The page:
Advice needed on a vocal mic

Discussion in 'Studio' started by nmkeraj, Feb 7, 2023.

  1. nmkeraj

    nmkeraj Producer

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    Hi. Could you advise me what mic could suit my voice knowing given details. I used Samson Meteor USB mic and se2200 connected to Focusrite Clarett with AIR switched on. Then I used Sonarworks xref20 measurement mic connected to M-Audio Fast Track Pro. The first two mics recorded my voice thin, I mean thinner comparing to xref20 where my voice got depth, warmth and bass. Xref20 is not a vocal mic but sounded really good. Any suggestions how to pick up a proper mic with similar characteristics? Could switched on AIR in Clarett make my voice thinner?
     
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  3. clone

    clone Audiosexual

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    The first thing I would do shopping for a microphone is establish your max $. Your price range might determine what you buy as much as any other single factor. And will help with any comparisons... example the Warm WA87 is double the price of your SE2200.
     
  4. nmkeraj

    nmkeraj Producer

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    The low budget one. £1-£200. Should I look for “warm” mics? The mic per se is a new tool for me.
     
  5. aleksy

    aleksy Kapellmeister

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    Fairly hard to tell what suits your voice best as we haven't heard it and don't know how it reacts with certain mics.
    As Gregory Scott once said (paraphrased): "There isn't a good sounding or a bad sounding microphone. There's only microphones that sound good on what you're recording and ones that don't sound so good on what you're recording."
    The best way to know what suits your voice is by trying out different microphones if you have the possibility e.g. in a shop.

    Apart from that mic-technique (aka. mic distance, placement, angle, the technique of the source (your voice performance)) is also a significant factor to consider.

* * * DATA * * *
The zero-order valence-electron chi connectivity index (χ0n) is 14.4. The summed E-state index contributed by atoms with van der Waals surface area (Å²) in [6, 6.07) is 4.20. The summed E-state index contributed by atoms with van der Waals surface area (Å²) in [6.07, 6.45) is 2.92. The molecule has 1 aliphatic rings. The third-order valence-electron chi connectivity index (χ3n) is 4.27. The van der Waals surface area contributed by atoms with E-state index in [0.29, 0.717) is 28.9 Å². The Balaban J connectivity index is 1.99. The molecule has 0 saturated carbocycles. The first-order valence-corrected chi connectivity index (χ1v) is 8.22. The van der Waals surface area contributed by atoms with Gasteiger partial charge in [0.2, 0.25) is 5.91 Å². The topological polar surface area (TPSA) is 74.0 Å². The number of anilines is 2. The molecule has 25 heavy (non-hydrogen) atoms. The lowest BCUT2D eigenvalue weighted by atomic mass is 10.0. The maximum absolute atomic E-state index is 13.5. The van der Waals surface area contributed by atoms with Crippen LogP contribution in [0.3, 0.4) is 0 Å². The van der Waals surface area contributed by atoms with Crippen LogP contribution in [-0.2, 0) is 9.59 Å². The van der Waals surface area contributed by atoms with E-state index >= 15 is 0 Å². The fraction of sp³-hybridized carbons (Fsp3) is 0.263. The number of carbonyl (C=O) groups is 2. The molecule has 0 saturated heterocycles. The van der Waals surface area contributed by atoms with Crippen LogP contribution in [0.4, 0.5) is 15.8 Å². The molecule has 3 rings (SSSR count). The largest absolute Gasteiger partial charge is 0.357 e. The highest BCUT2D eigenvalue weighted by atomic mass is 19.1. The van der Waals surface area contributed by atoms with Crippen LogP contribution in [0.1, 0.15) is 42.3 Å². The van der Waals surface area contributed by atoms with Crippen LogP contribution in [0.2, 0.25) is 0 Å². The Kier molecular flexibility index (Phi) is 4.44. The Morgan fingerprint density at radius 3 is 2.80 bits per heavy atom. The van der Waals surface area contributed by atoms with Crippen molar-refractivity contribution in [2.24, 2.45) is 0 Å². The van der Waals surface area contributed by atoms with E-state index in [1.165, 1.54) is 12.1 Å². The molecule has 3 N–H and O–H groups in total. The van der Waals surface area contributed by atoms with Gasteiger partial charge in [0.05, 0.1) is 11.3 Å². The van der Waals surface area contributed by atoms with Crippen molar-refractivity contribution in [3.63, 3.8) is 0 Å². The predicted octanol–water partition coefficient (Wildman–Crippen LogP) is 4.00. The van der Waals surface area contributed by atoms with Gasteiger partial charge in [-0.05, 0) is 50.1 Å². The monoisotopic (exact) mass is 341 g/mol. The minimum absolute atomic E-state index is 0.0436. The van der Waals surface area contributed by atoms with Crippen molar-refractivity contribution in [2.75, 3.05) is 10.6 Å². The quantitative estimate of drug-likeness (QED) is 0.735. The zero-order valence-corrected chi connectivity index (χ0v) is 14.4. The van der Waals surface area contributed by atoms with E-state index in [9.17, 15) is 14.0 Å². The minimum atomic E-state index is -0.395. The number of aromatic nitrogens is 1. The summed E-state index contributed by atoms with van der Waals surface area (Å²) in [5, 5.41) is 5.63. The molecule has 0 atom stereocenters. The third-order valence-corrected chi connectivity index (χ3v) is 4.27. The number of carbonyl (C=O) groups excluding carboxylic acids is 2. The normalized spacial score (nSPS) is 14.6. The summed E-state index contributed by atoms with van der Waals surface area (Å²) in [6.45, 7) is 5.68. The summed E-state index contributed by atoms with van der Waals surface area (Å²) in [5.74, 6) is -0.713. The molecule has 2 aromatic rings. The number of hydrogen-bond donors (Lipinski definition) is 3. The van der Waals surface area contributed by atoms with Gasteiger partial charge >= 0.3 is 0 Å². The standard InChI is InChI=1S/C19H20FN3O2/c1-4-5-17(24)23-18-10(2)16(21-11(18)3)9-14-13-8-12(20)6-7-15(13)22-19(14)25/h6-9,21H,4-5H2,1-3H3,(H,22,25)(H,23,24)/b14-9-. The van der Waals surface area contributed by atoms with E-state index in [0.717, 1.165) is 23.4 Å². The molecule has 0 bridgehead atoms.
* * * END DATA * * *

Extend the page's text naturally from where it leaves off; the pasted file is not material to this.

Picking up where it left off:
In the end, you can also use EQ to fit the frequency response of your recorded audio to your preferred taste (to a certain degree at least).

    As for purchase advice, I can recommend the budget Lewitt mics such as the LCT 240 Pro. Personally using a 440 Pure and am very satisfied with it so far.
     
  6. fishnose

    fishnose Producer

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    se2200 is an excellent mic. Use it the right way and your recordings will be great.
    Accordng to Focusrite's page,
    "Air is easy to use. It’s a single button-push (or click) that makes vocals shine, adds presence to guitars and makes drum overheads shimmer"
    ... which sounds like a REALLY bad idea.
    Adding treble, basically. Which will make your voice sound thin. Turn it off.
     
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  7. clone

    clone Audiosexual

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    I meant specifically the Warm Audio WA87, which is a Neumann U87 inspired "clone" that many people are using now because they sound great. They are also 700 bucks... But they and your SE2200 are both Large Diaphragm Condenser microphones. So you can look at specifications between microphones and draw comparisons to see what you really get for your money, like you would with headphones or monitors.
     
  8. nmkeraj

    nmkeraj Producer

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    I had an access to se2200 and Clarett for teo hours. I haven’t dealt with Focusrite before and I didn’t know the option AIR. It was just on. The mic’s low-cut was set to straight line so no low cut I assume.
    As for using EQ, could I use freq matching? Or Mic simulator? AFAIR it was released on sister side recently.
     
  9. nmkeraj